Are we doing the same thing, just differently?

Are we doing the same thing, just differently?

No doubt there’s a generation gap. But wasn’t there an even larger generation gap between Boomers and their parents. And wasn’t it the Baby Boomer generation that said, “Don’t trust anyone over 30,”  that is until they aged out of that belief?

I went to see The Great Gatsby with my 23-year-old daughter and a few of her friends and was reminded of the differences of our ages. We all enjoyed the movie and went out for a drink together after. I had to tweet a picture of my wine because it was time for the Generation Fabulous winehop  and I wanted to be a part of it. I felt the need to apologize because I believe there’s rudeness to being more engaged with your phone than the company you’re with. ‘No Problem” they said, they really didn’t tweet but were into Vine  and Snapchat. I thought I was social media savvy, but I realized these young ‘ens absorb the latest thing and intuitively know how to do it and have moved on to something else before I’ve ever heard of it.

There was also the conversation that Kanye West is this generation’s Bob Dylan. I patted the young fella’s hand and laughingly said, “Bless your heart, we’ll just have to accept the fact that we’re from different generations.”

These are the differences that continues to keep life interesting. I’ve learned a big lesson from this age group. They are fearless and feel they can do anything. I really love how they embrace people  for who they are. They’re more color-blind and it doesn’t matter to them who their friends love.

My young friend, the AAF president recently went head-to-head with the State Governor about a proposed tax on creative services. I would have never had the chutzbah to face off with the Governor at a press conference.  He attributed it to his age which is more WTF than OMG and to the fact that he’s passionate about the advertising industry that we’re both a part of.  The Millenials have a “Yeah, I can do it and it doesn’t matter if I don’t know how, I’ll figure it out” attitude. It may come across to some as cocky, but I see it as fearless.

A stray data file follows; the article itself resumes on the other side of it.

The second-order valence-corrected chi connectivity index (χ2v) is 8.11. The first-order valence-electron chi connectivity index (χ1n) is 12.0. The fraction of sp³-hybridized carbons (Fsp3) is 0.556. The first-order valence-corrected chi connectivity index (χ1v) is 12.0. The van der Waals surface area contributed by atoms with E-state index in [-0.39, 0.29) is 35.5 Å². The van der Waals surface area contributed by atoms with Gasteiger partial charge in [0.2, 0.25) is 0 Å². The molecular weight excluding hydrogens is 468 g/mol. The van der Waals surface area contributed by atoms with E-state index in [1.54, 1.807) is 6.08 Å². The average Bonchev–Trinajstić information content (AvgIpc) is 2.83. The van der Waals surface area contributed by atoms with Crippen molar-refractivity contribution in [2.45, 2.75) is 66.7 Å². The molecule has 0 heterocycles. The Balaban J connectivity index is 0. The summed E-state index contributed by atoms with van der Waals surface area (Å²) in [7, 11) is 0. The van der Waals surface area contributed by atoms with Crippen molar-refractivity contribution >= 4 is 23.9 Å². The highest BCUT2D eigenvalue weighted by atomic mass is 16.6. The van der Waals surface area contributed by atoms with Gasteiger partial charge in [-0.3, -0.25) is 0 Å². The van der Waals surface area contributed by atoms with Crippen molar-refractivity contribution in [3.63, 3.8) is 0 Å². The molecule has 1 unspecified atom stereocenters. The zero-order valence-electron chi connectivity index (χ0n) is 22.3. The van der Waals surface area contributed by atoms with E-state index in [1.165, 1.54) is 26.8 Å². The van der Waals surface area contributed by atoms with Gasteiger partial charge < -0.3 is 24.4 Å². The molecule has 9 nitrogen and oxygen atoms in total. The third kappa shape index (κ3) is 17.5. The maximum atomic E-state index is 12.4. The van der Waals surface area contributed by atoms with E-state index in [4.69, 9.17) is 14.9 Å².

So this Boomer has tried to adopt that attitude. Instead of saying, “No, I don’t know how to do that, so I can’t.” I’ve learned to say, “Yeah I can do it, no problem.” And if I don’t know how, I can always get a young friend to show me the way.

If you like My Creative Journey, I’d love for you to follow me. My posts will then arrive in your email and I promise no spam.

I’m proud to be a GenFab blogger!

Liquor & Vinyl

15 06 2013

L&Q wine bottleMy vinyl-wrapped-wine-bottle-Honorable-Mention award reads, “This Vinyl Makes Me Want to Liquor.” That pretty much captures the spirit of AAF-BRs* Liquor & Vinyl fundraiser. AdFed, my club, my professional organization, my tribe held a wildly successful art auction. In keeping with the spirit of advertising, which is the industry this group supports, a call for artists was issued with the opportunity to use an old outdoor board vinyl in your creation. And that creation could be whatever you wanted it to be.

This club is made up of people who use their creativity in their jobs everyday; photographers, art directors, web designers, writers, graphic designers. It was amazing to see the work displayed by this group (the majority of the work submitted was by members though the call for artists was open to the public). The creativity was wonderful to behold. Not every one used the vinyl theme and there were some stunning fine art pieces. The vinyl did, however, add to the kinky fun of the night.  There was the shower curtain that was a slice from a colorful outdoor board. There were vinyl pillows, beanbags and vinyl-covered chairs. There was strips of woven vinyl on a frame, paintings on vinyl and vinyl covered frames.  A friend even made and wore a vinyl skirt! Click here and go the event page and you can scroll down and see most of the work.

The Martini Table

The Martini Table 

My sweetie and I took the liquor and vinyl theme to heart. Steve builds wonderful furniture and built a table with repurposed and recycled wood with a vinyl inset. He named it The Martini Table and it took First Place for most creative use of the theme. It came with a cash prize and after we paid our bar tab at the end of the evening, we even had money left over.  My honorable mention was for how I was able to incorporate vinyl onto a wine rack. My biggest expense in creating it was that I had to go buy several bottles of wine so I could take a picture of it before it was auctioned off.

Vinyl Wrapped Wine Rack

Vinyl Wrapped Wine Rack



Here’s a glimpse into my creative process: